In addition, flap thickness may be an important factor influencing tearing. Thin flaps would be more easily torn during flap lifting than thick flaps, especially if strong wound healing has occurred. Using a technique that we previously described,10 we measured flap thickness by optical coherence tomography in each case. The preenhancement flap thickness was normal (168 μm) in case 1, but thin (116 μm) in case 2.

To prevent a peripheral flap tear such as those described in this report, we suggest that the circular flap capsulorhexis technique should be modified when the flap edge involves vascularized areas such as the limbus or contact lens–related pannus. In the area of vascularization, the surgeon should regrasp the flap edge with the forceps close to where the dissection left off to ensure maximal control of the peripheral, tangential dissection forces to achieve a circular flap lift without a tear. Moreover, this modification of technique should minimize the centripetal forces that would be created by a distant grasp and prevent the flap edge from tearing toward the center at the site of stronger peripheral adhesion.

Nevertheless, if excessive resistance is encountered, we recommend abandoning the flap capsulorhexis technique and dissecting across the center of the flap to the peripheral margin with a blunt spatula until the strongest flap-edge adhesion is overcome.

In conclusion, this report suggests that flaps with margins near the limbus or a corneal pannus, as found in many contact lens wearers, may be prone to an earlier and stronger healing process at the edge that may lead to a flap tear during LASIK retreatment. In addition, a thin flap may increase the risk for a flap tear. Refractive surgeons should therefore be aware of this potential complication and take measures to prevent it. In these cases, the flap should be lifted carefully with attention to the margin so that a flap tear can be recognized early and central extension can be avoided.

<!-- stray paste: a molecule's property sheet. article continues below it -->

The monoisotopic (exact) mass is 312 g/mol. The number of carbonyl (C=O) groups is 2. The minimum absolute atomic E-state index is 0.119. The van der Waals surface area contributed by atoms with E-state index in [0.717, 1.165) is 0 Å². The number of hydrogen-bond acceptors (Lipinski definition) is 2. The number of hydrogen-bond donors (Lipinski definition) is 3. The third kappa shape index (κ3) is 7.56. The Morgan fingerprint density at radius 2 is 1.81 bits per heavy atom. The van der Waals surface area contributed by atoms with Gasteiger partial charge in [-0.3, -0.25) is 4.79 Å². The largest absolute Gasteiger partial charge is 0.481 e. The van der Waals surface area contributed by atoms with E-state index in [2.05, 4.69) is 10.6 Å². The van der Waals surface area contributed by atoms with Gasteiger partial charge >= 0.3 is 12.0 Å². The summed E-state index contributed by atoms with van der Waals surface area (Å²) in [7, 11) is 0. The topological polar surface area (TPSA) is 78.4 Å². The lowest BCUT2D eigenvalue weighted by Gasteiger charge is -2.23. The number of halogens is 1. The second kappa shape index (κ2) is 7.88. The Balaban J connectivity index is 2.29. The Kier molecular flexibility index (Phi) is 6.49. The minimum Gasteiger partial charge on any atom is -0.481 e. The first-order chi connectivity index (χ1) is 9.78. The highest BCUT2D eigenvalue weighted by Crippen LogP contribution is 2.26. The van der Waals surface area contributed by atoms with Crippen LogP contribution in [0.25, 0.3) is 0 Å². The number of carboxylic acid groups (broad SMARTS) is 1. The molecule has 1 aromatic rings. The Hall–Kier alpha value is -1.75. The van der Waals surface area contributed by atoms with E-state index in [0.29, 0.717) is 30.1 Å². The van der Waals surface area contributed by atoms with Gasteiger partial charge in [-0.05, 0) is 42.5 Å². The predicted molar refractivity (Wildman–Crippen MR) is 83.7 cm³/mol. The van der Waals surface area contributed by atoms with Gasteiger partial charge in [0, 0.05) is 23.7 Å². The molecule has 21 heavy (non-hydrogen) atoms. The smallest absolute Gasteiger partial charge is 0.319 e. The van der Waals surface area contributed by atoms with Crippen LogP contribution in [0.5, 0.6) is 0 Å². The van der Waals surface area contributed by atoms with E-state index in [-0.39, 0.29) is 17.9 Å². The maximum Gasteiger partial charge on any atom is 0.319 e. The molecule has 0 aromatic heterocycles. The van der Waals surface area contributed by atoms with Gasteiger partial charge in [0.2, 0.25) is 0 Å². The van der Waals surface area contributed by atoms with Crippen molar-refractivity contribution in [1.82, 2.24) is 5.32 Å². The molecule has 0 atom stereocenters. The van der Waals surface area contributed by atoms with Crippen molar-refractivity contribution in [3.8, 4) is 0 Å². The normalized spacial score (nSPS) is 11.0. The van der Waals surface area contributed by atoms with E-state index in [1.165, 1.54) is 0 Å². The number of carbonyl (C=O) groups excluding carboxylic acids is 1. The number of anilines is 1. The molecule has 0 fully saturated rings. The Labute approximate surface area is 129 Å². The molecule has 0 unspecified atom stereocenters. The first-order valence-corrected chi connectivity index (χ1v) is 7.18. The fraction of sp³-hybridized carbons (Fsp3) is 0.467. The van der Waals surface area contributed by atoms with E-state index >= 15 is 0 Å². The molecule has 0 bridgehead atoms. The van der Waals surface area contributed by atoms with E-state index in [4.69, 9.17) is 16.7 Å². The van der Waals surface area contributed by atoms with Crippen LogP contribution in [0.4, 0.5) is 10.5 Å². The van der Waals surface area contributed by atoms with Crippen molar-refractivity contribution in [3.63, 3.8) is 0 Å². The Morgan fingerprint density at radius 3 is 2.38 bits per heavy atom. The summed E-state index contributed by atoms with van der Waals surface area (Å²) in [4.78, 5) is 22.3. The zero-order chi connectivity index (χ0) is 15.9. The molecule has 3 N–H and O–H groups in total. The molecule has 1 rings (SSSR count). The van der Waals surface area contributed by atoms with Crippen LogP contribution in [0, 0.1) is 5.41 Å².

REFERENCES

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2. Domniz Y, Comaish I, Lawless MA, et al. Recutting the cornea versus lifting the flap: comparison of two enhancement techniques following laser in situ keratomileusis. J Refract Surg 2001; 17:505-510
3. Febbraro JL, Buzard KA, Friedlander MH. Reoperations after myopic laser in situ keratomileusis. J Cataract Refract Surg 2000; 26:41-48
4. Perez-Santonja JJ, Medrano M, Ruiz-Moreno JM, et al. Circular flap-rhexis: a refinement technique for LASIK retreatment. Arch Soc Esp Oftalmol 2001; 76:303-308
5. Gressel MG, Belsole VL. Laser in situ keratomileusis flap tear during lifting for enhancement in the presence of post-photorefractive keratectomy corneal haze. J Cataract Refract Surg 2004; 30:706-708
6. Alió JL, Pérez-Santonja JJ, Tervo T, et al. Postoperative inflammation, microbial complications, and wound healing following laser in situ keratomileusis. J Refract Surg 2000; 16:523-538
7. Barba KR, Samy A, Lai C, et al. Effect of topical anti-inflammatory drugs on corneal and limbal wound healing. J Cataract Refract Surg 2000; 26:893-897
8. Ernest P, Tipperman R, Eagle R, et al. Is there a difference in incision healing based on location? J Cataract Refract Surg 1998; 24:482-486
9. Carones F, Vigo L, Scandola E. Laser in situ keratomileusis for hyperopia and hyperopic and mixed astigmatism with LADARVision using 7 to 10-mm ablation diameters. J Refract Surg 2003; 19:548-554
10. Maldonado MJ, Ruiz-Oblitas L, Munuera JM, et al. Optical coherence tomography evaluation of the corneal cap and stromal bed features after laser in situ keratomileusis for high myopia and astigmatism. Ophthalmology 2000; 107:81-88
© 2005 by Lippincott Williams & Wilkins, Inc.